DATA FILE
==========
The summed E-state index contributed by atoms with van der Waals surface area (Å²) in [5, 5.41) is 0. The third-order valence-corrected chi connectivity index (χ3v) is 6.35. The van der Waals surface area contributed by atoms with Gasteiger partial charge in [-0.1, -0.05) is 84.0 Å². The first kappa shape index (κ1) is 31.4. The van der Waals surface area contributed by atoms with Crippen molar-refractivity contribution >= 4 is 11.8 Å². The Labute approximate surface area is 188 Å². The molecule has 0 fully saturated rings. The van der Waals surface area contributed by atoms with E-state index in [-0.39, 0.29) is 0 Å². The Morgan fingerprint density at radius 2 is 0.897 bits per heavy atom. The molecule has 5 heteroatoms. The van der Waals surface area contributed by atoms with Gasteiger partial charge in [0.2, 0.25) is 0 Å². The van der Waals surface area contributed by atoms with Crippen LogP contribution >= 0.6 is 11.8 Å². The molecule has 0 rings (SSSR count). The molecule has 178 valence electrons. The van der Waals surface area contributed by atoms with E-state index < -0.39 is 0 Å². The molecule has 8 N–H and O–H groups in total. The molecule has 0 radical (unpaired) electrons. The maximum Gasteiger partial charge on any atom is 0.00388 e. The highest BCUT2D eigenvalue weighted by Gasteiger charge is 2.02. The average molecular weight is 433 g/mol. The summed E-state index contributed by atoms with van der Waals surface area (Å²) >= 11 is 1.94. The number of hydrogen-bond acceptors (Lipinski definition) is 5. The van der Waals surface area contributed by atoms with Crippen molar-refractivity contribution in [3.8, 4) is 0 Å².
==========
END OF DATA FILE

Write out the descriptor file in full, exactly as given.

The summed E-state index contributed by atoms with van der Waals surface area (Å²) in [5, 5.41) is 0. The third-order valence-corrected chi connectivity index (χ3v) is 6.35. The van der Waals surface area contributed by atoms with Gasteiger partial charge in [-0.1, -0.05) is 84.0 Å². The first kappa shape index (κ1) is 31.4. The van der Waals surface area contributed by atoms with Crippen molar-refractivity contribution >= 4 is 11.8 Å². The Labute approximate surface area is 188 Å². The molecule has 0 fully saturated rings. The van der Waals surface area contributed by atoms with E-state index in [-0.39, 0.29) is 0 Å². The Morgan fingerprint density at radius 2 is 0.897 bits per heavy atom. The molecule has 5 heteroatoms. The van der Waals surface area contributed by atoms with Gasteiger partial charge in [0.2, 0.25) is 0 Å². The van der Waals surface area contributed by atoms with Crippen LogP contribution >= 0.6 is 11.8 Å². The molecule has 0 rings (SSSR count). The molecule has 178 valence electrons. The van der Waals surface area contributed by atoms with E-state index < -0.39 is 0 Å². The molecule has 8 N–H and O–H groups in total. The molecule has 0 radical (unpaired) electrons. The maximum Gasteiger partial charge on any atom is 0.00388 e. The highest BCUT2D eigenvalue weighted by Gasteiger charge is 2.02. The average molecular weight is 433 g/mol. The summed E-state index contributed by atoms with van der Waals surface area (Å²) >= 11 is 1.94. The number of hydrogen-bond acceptors (Lipinski definition) is 5. The van der Waals surface area contributed by atoms with Crippen molar-refractivity contribution in [3.8, 4) is 0 Å².